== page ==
One afternoon in Kingston, Jamaica, Don King performed a magic trick by arriving at a heavyweight title fight in a limousine with the champ and, when he was knocked out, left in the limo with the new champ; King switched camps and nobody noticed or cared.
That fight, which was known as “The Sunshine Showdown”, was between the heavyweight champion of the world, Joe Frazier, and his No 1 challenger, George Foreman. “People have tried to claim that I stepped over Joe’s body when George knocked him down,” King said, “people have claimed I was desperate to get to George – well, that’s not true: I didn’t step over Joe, I stepped round him.”
The story of that fight in 1973, and King’s swift switch of allegiance, is just one of thousands from an often damning dossier of the veteran promoter’s exploits during over 43 years in the boxing business. King has had his hand on the lapel – some claim that hand was usually closer to the pocket – of hundreds of world champions and dozens of his heavyweights have held or fought for sport’s richest prize.
Last Saturday at a fight inside a gym at a university in Los Angeles, watched by just over 1,000 curious people, two relatively unknown boxers had a glorious slugfest for the vacant WBC heavyweight title. It really was a good fight, the pair split a paltry $325,000 (£195,000), and King, the heavyweight promoter, again had his beefy hand wrapped round the raised arm of the new heavyweight champion of the world.
Bermane Stiverne is not Foreman or Muhammad Ali or Mike Tyson, all former clients of King, but he can fight, he can punch and he has a deal with King that means there is every chance that the moribund heavyweight division will get a lift. “Let me say this and say it clearly,” King said after Stiverne had knocked out Chris Arreola in round six on Saturday. “Tell people that at this time, from this place, let the word go forth that the heavyweight division is back in business.” The division is certainly back in King’s business and with a marketable fighter like Stiverne that will mean some thrills.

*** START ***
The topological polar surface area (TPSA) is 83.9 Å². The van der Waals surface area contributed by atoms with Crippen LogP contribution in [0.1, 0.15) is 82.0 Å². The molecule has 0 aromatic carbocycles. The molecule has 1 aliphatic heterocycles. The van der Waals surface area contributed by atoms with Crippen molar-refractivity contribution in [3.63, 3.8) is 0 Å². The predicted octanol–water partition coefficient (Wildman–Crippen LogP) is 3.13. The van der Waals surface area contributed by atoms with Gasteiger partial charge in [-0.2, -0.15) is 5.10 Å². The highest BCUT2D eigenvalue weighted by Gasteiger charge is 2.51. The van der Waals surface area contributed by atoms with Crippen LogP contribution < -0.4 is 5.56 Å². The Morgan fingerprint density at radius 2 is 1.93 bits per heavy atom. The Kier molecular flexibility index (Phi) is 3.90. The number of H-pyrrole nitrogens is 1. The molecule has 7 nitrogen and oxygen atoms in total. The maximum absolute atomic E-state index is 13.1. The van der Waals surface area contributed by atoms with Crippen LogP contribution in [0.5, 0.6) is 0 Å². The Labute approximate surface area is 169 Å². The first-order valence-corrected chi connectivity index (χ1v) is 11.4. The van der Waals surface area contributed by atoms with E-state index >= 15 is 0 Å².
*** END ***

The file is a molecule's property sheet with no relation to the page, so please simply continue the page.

King, now 82, has never really gone away but he has not had a solid hold on a world heavyweight champion in over a decade; during the last few years his fading hopefuls have lost in meaningful fights or simply slipped away into boxing’s hinterland of oblivion. His empire of the ring has dwindled to just a few loyal employees, men and women from his glory years in the Eighties and Nineties when Tyson and Julio Cesar Chavez helped make King the sport’s greatest promoter. It is a title that King will never lose to any of the slick but saccharine lightweights and their anonymous sidemen who run the sport at the moment. King was, at times, a dirty promoter, but the modern millionaires who pull the strings to put on big fights now are often equally as tricky but do their best to come across as benevolent souls. It also needs to be recalled that nearly 20 years ago King was paying Tyson and Evander Holyfield the same amount of money that Floyd Mayweather, boxing’s biggest earner in this day and age, is making for his fights.
“The business right now for me is to make the heavyweight championship great again,” said King. “This young man [Stiverne] will fight anybody and it is my job to make it happen.” Stiverne has a mandatory challenger in American Deontay Wilder, who has won all of his 31 fights by knockout, but that is a fight King would prefer to build and not bury through lack of promotion. There is also Wladimir Klitschko, who holds the other three world heavyweight titles. “Wladimir is a friend of mine and a great guy, with great heart and a soft chin,” said King. It sounds like a warning.
A fight for Stiverne against Klitschko would certainly generate instant cash but during the last decade over 20 American fighters (Stiverne was born in Haiti but has been based in Las Vegas for a decade) have tried and failed miserably to dent either of the Klitschko brothers in world-title contests. King is a marvel at resurrection, working miracles with Ali and Tyson at times, and he now has the heavyweight division in his grips once again. As we say in boxing, it’s down but not out.
“I’m one of the world’s greatest survivors,” King told me one night in Mexico City in 1993. “I’ve got the right combination of wit, grit and bull****. I broke all the rules when I arrived and I’m so good that even my friends think I’m doing something wrong.” The following night King was resplendent in the ring, watching over the 143,000 people that paid to see their idol Chavez fight at the Azteca; it is a paid-attendance boxing record that still stands, another King landmark.
He is boxing’s history man, having brokered deals with despots like the Democratic Republic of the Congo’s Mobutu Sese Seko, dined with kings, held hands with the greatest of fighters, killed a couple of hoodlums and still he remains a fixture, waving flags and making deals. In his ninth decade there is just a chance that he could make the heavyweights king again.